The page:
Stu­dents need to have the option to opt out of the meal plan | Wiki­media

In S.M. Chavey’s article last week defending Bon Appetit and the mandatory meal plan policy, she claims the meal plan requirement is “nec­essary from a financial stand­point” and that it is “an integral part of campus culture.”

I’d like to address her claims in turn. Her first claim, that mandatory meal plans are nec­essary for financial pur­poses, is suspect. Dr. Arnn, in the April 17, 2014 edition of the Col­legian, is quoted as saying “The dining service is not a major source of net revenue to the college,” directly refuting the argument of its financial necessity.

According to data released by the Council for Aid in Edu­cation, Hillsdale College is one of two col­leges nationwide to raise more money in dona­tions than it spends. Hillsdale reg­u­larly runs multi-million dollar budget sur­pluses, including the $5.3 million  surplus this year reported by the Col­legian earlier in Sep­tember. It is doubtful that relaxing the mandatory meal plan restriction would lead to the college’s financial ruin.

Moreover, as Chavey notes, approx­i­mately 10 percent of stu­dents are not required to be on a meal plan, based on such arbi­trary stan­dards as “fifth year seniors, married stu­dents, com­muting stu­dents, stu­dents 24 years or older,” and others. Hillsdale College manages to keep running despite missing out on their meal plan revenue. Why not relax the requirement further?

To start, stu­dents who live off campus are more than capable of feeding them­selves at a dra­mat­i­cally lower cost than through a college meal plan. If they decide an expensive meal plan is worth it to them, so be it. What’s the harm in giving stu­dents the option?

Her second argument, that mandatory meal plans are integral to “campus culture” and “com­munity,” is equally suspect. To start, recall the 10 percent of stu­dents exempt from mandatory meal plans. Is com­munity less integral to their college expe­rience? Is it pos­sible that stu­dents are capable of building a com­munity without expensive, over­priced, mandatory meal plans?

Of course it is. Com­munity is the result of the innu­merable spon­ta­neous inter­ac­tions between stu­dents and faculty alike every day. Whether it’s arguing over pol­itics in the union, getting into shenanigans in the dorms, attending one of the hun­dreds of events orga­nized by student groups throughout the year, or even just talking before class, com­munity would thrive even without a mandatory meal plan.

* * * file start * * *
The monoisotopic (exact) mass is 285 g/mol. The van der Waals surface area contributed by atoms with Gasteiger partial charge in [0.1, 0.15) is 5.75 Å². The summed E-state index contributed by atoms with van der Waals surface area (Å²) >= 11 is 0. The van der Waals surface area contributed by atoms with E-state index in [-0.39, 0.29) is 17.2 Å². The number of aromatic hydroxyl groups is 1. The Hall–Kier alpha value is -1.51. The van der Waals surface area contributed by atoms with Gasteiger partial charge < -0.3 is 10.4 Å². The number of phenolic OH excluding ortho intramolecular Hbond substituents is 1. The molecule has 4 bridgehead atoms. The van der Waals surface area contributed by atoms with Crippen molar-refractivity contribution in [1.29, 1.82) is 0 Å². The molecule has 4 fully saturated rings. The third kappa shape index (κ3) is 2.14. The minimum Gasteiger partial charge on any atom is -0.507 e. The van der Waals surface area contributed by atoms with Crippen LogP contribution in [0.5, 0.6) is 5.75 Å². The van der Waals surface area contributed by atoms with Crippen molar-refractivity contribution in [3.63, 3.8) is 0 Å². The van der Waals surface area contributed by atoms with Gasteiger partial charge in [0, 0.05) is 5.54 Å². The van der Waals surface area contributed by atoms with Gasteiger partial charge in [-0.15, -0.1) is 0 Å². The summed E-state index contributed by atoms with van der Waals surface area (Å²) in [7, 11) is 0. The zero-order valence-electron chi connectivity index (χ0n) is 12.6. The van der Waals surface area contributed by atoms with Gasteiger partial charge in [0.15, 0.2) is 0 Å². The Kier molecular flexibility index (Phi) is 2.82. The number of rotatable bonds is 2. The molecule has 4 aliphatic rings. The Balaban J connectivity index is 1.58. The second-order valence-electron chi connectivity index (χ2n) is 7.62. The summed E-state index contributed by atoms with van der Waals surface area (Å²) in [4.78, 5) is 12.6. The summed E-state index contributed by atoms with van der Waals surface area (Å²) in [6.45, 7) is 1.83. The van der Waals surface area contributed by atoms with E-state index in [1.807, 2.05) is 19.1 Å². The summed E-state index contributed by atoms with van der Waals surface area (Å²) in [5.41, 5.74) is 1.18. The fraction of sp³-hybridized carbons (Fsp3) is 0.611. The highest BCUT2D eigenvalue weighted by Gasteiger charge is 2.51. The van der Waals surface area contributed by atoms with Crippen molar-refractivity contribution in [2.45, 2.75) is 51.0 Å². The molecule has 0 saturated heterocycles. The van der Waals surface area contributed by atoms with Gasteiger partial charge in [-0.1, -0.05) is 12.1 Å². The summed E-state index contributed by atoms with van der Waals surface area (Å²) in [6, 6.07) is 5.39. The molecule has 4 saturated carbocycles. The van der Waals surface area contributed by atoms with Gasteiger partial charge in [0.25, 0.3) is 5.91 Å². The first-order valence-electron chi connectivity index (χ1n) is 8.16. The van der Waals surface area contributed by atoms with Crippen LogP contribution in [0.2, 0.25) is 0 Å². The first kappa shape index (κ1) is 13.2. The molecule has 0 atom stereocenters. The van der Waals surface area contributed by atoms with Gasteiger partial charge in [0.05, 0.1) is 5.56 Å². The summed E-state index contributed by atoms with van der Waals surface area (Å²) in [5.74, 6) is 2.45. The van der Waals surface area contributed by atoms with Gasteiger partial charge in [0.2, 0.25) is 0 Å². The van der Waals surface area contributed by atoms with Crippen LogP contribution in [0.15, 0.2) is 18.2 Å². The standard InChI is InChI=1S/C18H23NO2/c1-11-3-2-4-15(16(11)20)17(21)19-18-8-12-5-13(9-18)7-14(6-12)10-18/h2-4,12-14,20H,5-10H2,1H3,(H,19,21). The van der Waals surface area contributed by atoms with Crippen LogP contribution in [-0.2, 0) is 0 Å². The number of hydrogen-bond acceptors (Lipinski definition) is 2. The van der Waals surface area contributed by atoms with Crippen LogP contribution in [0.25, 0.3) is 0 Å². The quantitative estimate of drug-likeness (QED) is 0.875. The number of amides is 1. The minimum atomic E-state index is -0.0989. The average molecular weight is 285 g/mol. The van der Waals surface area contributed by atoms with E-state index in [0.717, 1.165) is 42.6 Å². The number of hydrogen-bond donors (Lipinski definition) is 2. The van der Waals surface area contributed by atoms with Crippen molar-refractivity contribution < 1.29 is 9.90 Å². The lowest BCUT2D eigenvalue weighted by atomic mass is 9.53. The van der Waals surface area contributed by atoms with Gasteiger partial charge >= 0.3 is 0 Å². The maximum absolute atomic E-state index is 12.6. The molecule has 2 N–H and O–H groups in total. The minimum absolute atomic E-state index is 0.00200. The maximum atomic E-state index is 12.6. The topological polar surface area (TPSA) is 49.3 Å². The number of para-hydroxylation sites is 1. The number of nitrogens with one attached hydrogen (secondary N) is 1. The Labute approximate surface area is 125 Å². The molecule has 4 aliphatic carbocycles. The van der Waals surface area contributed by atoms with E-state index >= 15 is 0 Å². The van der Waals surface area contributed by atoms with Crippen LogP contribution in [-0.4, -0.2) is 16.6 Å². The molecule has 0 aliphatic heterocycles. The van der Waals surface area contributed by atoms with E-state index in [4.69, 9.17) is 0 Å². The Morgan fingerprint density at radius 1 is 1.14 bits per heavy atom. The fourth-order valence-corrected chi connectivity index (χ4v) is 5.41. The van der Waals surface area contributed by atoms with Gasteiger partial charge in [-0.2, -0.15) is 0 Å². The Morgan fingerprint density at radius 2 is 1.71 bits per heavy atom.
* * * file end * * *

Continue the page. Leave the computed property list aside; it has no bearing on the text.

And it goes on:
While Chavey did acknowledge that stu­dents are unhappy, she simply urged them to “stop the com­plaining,” rather than encour­aging a dia­logue between dis­sat­isfied stu­dents, Bon Appetit, and the college admin­is­tration.  Hillsdale College stu­dents are smart enough to realize when they’re getting a raw deal. Com­plaints about Bon Appetit regarding the quality of food, the price, or the man­dated meal plans, are valid. Without com­plaints, there would be no improvement. If dis­sat­isfied stu­dents hadn’t spoken out about Saga years ago, Bon Appetit likely wouldn’t be here today. These com­plaints should be addressed, not shoved beneath a rug under the guise of “com­munity.”
Groe­nendal is a senior studying eco­nomics and math

  • Camus53

    Which is why I always thought the campus needs a good pub with craft brews for the mind and soul and food for the belly and the heart. Oh wait…that’s what the frat houses used to be about. Yes indeed there used to be true free thought, rabid debate and such at Hillsdale. To think there were actually keg parties held inside the student center! What a won­derful free flow of ideas and infor­mation took place at such events. And to think it’s all gone now…replaced by a vapid point of view that Saga food pro­motes the sharing of ideas and conversation…perhaps in the restrooms after eating the meals.

    And if…if in any tiny sense of the word “freedom” of thoughts and actions were at the heart of learning at Hillsdale…tools like Petersen would not say :
    “We actually are prac­ticing what we preach. We’re a private insti­tution and we’re doing what we think is best,”. A slap in the face of all who do love freedom and who used to call Hillsdale an insti­tution of free thought, ideals and action!